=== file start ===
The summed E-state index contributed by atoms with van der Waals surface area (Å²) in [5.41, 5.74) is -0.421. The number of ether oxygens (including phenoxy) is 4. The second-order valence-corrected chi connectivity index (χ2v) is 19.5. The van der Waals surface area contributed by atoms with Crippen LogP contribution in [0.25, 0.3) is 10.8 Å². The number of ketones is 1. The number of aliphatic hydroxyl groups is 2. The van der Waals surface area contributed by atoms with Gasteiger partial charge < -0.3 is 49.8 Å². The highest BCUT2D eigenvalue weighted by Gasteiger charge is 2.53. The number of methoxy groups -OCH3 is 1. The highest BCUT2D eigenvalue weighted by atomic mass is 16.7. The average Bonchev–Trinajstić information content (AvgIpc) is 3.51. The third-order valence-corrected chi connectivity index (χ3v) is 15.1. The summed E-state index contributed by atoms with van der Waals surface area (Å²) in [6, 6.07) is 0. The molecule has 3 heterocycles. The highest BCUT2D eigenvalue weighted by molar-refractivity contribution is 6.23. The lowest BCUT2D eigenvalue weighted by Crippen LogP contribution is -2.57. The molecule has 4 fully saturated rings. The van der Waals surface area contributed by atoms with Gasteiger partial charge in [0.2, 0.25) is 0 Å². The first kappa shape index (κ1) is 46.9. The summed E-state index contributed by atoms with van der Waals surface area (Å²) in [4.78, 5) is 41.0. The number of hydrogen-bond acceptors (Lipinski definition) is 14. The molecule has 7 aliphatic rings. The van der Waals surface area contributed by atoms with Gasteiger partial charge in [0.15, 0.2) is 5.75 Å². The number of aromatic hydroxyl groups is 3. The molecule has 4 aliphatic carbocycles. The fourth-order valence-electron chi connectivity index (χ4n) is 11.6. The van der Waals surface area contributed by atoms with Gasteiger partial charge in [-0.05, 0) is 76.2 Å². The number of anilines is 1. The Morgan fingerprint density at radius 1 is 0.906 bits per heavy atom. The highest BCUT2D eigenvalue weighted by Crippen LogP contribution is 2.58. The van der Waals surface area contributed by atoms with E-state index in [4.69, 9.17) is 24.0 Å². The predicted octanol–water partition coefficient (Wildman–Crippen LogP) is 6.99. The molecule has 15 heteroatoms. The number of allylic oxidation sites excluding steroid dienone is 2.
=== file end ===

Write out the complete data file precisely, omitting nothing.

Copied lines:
The summed E-state index contributed by atoms with van der Waals surface area (Å²) in [5.41, 5.74) is -0.421. The number of ether oxygens (including phenoxy) is 4. The second-order valence-corrected chi connectivity index (χ2v) is 19.5. The van der Waals surface area contributed by atoms with Crippen LogP contribution in [0.25, 0.3) is 10.8 Å². The number of ketones is 1. The number of aliphatic hydroxyl groups is 2. The van der Waals surface area contributed by atoms with Gasteiger partial charge < -0.3 is 49.8 Å². The highest BCUT2D eigenvalue weighted by Gasteiger charge is 2.53. The number of methoxy groups -OCH3 is 1. The highest BCUT2D eigenvalue weighted by atomic mass is 16.7. The average Bonchev–Trinajstić information content (AvgIpc) is 3.51. The third-order valence-corrected chi connectivity index (χ3v) is 15.1. The summed E-state index contributed by atoms with van der Waals surface area (Å²) in [6, 6.07) is 0. The molecule has 3 heterocycles. The highest BCUT2D eigenvalue weighted by molar-refractivity contribution is 6.23. The lowest BCUT2D eigenvalue weighted by Crippen LogP contribution is -2.57. The molecule has 4 fully saturated rings. The van der Waals surface area contributed by atoms with Gasteiger partial charge in [0.2, 0.25) is 0 Å². The first kappa shape index (κ1) is 46.9. The summed E-state index contributed by atoms with van der Waals surface area (Å²) in [4.78, 5) is 41.0. The number of hydrogen-bond acceptors (Lipinski definition) is 14. The molecule has 7 aliphatic rings. The van der Waals surface area contributed by atoms with Gasteiger partial charge in [0.15, 0.2) is 5.75 Å². The number of aromatic hydroxyl groups is 3. The molecule has 4 aliphatic carbocycles. The fourth-order valence-electron chi connectivity index (χ4n) is 11.6. The van der Waals surface area contributed by atoms with Gasteiger partial charge in [-0.05, 0) is 76.2 Å². The number of anilines is 1. The Morgan fingerprint density at radius 1 is 0.906 bits per heavy atom. The highest BCUT2D eigenvalue weighted by Crippen LogP contribution is 2.58. The van der Waals surface area contributed by atoms with E-state index in [4.69, 9.17) is 24.0 Å². The predicted octanol–water partition coefficient (Wildman–Crippen LogP) is 6.99. The molecule has 15 heteroatoms. The number of allylic oxidation sites excluding steroid dienone is 2.